There didn't appear to be any Tree Pipits moving or much else for that matter and there wasn't much moving around in the bushes either. It was a surprise, therefore, to find a Tree Pipit in one of the nets on the second net round but that wasn't one of the 'I don't believe it' moments. The second net round also produced a single Willow Warbler and interestingly it was a new adult. Regular readers of this blog will know that I have been catching more adults than usual this autumn so catching another adult wasn't a huge surprise. When the next Willow Warbler also turned out to be a new adult I simply thought it was just one of those things that can happen by chance and that I would catch some juveniles in subsequent net rounds.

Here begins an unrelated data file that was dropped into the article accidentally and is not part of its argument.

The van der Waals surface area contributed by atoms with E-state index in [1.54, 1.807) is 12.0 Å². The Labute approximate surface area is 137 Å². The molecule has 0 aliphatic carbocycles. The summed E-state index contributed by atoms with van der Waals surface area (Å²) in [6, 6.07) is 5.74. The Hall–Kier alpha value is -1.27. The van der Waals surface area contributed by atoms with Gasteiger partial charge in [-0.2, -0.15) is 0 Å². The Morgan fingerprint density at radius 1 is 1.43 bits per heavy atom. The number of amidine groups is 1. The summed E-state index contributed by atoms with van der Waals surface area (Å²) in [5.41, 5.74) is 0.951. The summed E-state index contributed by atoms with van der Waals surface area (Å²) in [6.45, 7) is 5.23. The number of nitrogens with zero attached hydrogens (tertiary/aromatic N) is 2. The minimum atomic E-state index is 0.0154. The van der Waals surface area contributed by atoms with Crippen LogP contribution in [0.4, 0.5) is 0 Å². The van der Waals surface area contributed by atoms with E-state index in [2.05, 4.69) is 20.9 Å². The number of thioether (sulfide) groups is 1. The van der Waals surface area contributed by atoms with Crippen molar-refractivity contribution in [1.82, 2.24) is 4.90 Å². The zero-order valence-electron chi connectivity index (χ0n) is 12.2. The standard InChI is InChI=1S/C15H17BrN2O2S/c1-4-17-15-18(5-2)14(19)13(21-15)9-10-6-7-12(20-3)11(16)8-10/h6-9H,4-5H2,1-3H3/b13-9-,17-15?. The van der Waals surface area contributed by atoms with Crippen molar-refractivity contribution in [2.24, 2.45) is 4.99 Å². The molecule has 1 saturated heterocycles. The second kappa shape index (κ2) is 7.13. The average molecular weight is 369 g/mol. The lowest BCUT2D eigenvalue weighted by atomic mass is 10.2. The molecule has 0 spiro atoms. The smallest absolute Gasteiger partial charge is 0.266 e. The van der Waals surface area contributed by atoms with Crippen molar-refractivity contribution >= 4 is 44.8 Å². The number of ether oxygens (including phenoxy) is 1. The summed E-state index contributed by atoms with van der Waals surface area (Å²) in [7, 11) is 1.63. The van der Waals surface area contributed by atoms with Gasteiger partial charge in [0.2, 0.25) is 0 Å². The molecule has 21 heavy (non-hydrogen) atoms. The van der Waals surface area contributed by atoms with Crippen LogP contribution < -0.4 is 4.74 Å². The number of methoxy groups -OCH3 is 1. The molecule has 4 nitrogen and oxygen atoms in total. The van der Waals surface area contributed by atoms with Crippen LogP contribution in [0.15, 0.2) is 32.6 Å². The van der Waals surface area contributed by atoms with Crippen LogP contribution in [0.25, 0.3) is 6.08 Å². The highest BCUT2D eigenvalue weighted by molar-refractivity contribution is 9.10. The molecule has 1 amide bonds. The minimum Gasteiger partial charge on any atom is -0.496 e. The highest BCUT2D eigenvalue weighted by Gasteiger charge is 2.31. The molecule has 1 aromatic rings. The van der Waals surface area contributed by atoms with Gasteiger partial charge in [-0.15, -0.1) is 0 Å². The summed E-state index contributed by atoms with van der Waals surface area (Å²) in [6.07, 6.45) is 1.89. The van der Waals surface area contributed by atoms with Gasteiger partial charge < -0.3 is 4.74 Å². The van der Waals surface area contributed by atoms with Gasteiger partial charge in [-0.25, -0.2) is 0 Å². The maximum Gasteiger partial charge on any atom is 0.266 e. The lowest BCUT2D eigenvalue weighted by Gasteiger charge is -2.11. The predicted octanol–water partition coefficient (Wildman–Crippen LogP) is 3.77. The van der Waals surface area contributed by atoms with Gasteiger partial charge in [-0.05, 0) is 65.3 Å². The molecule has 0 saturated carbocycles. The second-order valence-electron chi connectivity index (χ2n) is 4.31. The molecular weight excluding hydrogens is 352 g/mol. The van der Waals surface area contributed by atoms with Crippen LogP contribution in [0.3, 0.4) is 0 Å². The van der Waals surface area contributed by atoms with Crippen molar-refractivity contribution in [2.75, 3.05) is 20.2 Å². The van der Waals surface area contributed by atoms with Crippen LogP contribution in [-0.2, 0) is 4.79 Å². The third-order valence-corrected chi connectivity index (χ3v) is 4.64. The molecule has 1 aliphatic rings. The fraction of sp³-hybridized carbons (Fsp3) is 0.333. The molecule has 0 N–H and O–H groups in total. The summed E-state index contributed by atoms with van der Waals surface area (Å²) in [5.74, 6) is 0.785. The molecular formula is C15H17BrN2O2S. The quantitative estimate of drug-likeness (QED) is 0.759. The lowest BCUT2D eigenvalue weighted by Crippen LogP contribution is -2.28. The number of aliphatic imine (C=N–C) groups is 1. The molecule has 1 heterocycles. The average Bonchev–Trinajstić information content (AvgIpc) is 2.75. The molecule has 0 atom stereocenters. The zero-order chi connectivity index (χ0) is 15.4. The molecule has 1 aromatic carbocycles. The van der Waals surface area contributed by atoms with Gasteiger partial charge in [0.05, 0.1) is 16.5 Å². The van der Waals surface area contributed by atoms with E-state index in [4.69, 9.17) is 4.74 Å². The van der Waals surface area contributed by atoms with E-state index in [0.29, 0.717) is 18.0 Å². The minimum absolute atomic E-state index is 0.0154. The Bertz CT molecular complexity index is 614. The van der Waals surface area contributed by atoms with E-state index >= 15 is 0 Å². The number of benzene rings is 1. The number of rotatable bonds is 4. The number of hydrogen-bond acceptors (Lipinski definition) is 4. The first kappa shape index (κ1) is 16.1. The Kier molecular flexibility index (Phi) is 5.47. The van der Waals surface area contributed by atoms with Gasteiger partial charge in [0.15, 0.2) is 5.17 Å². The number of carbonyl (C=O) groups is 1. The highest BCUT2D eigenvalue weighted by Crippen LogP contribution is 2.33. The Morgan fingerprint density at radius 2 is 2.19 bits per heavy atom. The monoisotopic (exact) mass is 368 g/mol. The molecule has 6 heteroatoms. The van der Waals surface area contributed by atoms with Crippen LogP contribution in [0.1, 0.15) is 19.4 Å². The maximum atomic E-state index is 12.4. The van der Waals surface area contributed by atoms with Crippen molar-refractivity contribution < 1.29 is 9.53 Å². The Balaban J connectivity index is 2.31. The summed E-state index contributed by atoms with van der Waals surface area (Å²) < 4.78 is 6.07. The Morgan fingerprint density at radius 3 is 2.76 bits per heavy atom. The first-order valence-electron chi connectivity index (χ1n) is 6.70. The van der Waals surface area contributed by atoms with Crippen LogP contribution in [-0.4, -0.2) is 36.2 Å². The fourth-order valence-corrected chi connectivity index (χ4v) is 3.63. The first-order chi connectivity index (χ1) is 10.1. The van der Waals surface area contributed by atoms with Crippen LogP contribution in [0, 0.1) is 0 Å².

The catching rate was very slow but when the 3rd Willow Warbler of the morning also turned out to be a new adult I did start to think 'I don't believe it' and I may even have said it out loud. The next net round produced yet another adult Willow Warbler and another 'I don't believe it', this time the bird was a retrap that was last caught in April of this year. At that point I still thought I was likely to catch at least a couple of juveniles before I packed up because a catch that only included adults seemed so unlikely as to be unthinkable. When the penultimate net round produced another new adult, the 5th of the morning, it produced another 'I don't believe it' from me. The final net round drew a blank so it was a case of 5 adults out of 5 and not a juvenile in sight!.